By Vatican News staff writer
Cardinal Parolin opens his video message by extending Pope Francis' "cordial greeting" and "closeness, support and encouragment in these days of intense effort for a fruitful outcome to this Climate Adaptation Summit."
Then, going on to quote Pope Francis' encyclical Laudato sí, on a care for our common home, the Cardinal Secretary of State continues by stressing that we all know that "climate change is a global problem with grave implications: environmental, social, economic, political, and for the distribution of goods. It represents one of the principal challenges facing humanity in our day."
Cardinal Parolin explains that the scientific data we have "clearly shows the need for swift action", taking into consideration the contexts of "ethics, equity and social justice".
Reducing greenhouse gases
In this regard, Cardinal Parolin explains that the transition to a reduction of greenhouse gas emissions is not only a problem of the domain of technology, "but also a question of consumption patterns, education and lifestyles". At the same time, although the reduction of greenhouse gas emissions and mitigation activities are necessary, they are "not sufficient," he stresses.
"This is a moral and humanitarian imperative," states Cardinal Parolin. He continues, saying the "greatest negative consequences of climate change often affect the most vulnerable"; and he notes that "while the poor are the least responsible for global warming, they are the most likely to be affected, since they have the least adaptive capacity and often live in geographical areas which are particularly at risk."
We are required to come up with a global and shared long-term strategy based on precise commitments, "capable of defining and promoting a new model of development and built on the synergistic bond between the fight against climate change and the struggle against poverty, he says.
Nothing can be done alone
Cardinal Parolin then goes on to note that the Covid-19 pandemic has demonstrated that "nothing can be accomplished by working alone." Once again quoting Pope Francis, this time at the United Nations General Assembly last September, Cardinal Parolin says, "We are faced with a choice between two possible paths. One path leads to the consolidation of multilateralism as the expression of a renewed sense of global co-responsibility, a solidarity grounded in justice and the attainment of peace and unity within the human family, which is God's plan for our world. The other path emphasizes self-sufficiency, nationalism, protectionism, individualism and isolation which would certainly be detrimental to the whole community, causing self-inflicted wounds on everyone. It must not prevail."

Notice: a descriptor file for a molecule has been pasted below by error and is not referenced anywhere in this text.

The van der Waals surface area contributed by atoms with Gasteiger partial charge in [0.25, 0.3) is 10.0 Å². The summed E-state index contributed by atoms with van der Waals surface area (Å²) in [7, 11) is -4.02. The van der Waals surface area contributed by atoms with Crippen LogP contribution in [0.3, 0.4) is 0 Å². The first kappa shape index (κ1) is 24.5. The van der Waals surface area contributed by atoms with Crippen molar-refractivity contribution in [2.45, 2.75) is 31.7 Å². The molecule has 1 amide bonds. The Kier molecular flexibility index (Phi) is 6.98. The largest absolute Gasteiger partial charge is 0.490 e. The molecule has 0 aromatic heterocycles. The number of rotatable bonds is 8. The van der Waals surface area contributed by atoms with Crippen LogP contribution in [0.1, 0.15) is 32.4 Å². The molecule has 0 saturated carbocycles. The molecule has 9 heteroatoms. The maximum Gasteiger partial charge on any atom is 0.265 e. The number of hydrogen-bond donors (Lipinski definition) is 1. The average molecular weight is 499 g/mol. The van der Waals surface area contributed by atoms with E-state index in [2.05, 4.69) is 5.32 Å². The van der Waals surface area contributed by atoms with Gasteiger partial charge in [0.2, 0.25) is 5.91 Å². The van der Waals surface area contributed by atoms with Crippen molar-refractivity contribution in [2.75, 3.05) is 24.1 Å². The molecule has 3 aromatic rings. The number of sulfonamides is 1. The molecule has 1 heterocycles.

Concluding his videomessage, Cardinal Parolin notes that what is needed is "a stronger international cooperation committed to a low-carbon sustainable development," as well as investment in strengthening technologies and resilience, "and transferring them under fair conditions, particularly to the most vulnerable countries."
"May we make the response to climate change an opportunity for improving overall living conditions, health, transport, energy and security, and for creating new job opportunities," says Cardinal Parolin. He stresses that this is a difficult and complex task, but that we have the "freedom, intelligence and capacity to lead and direct technology" so that it is put at the service of a more human, social and integral progress.
Finally, Cardinal Parolin says, "We are standing before a momentous challenge for the benefit of the common good. We have no alternative but to make every effort to implement a responsible, unprecedented collective response, intended to work together to build our common home."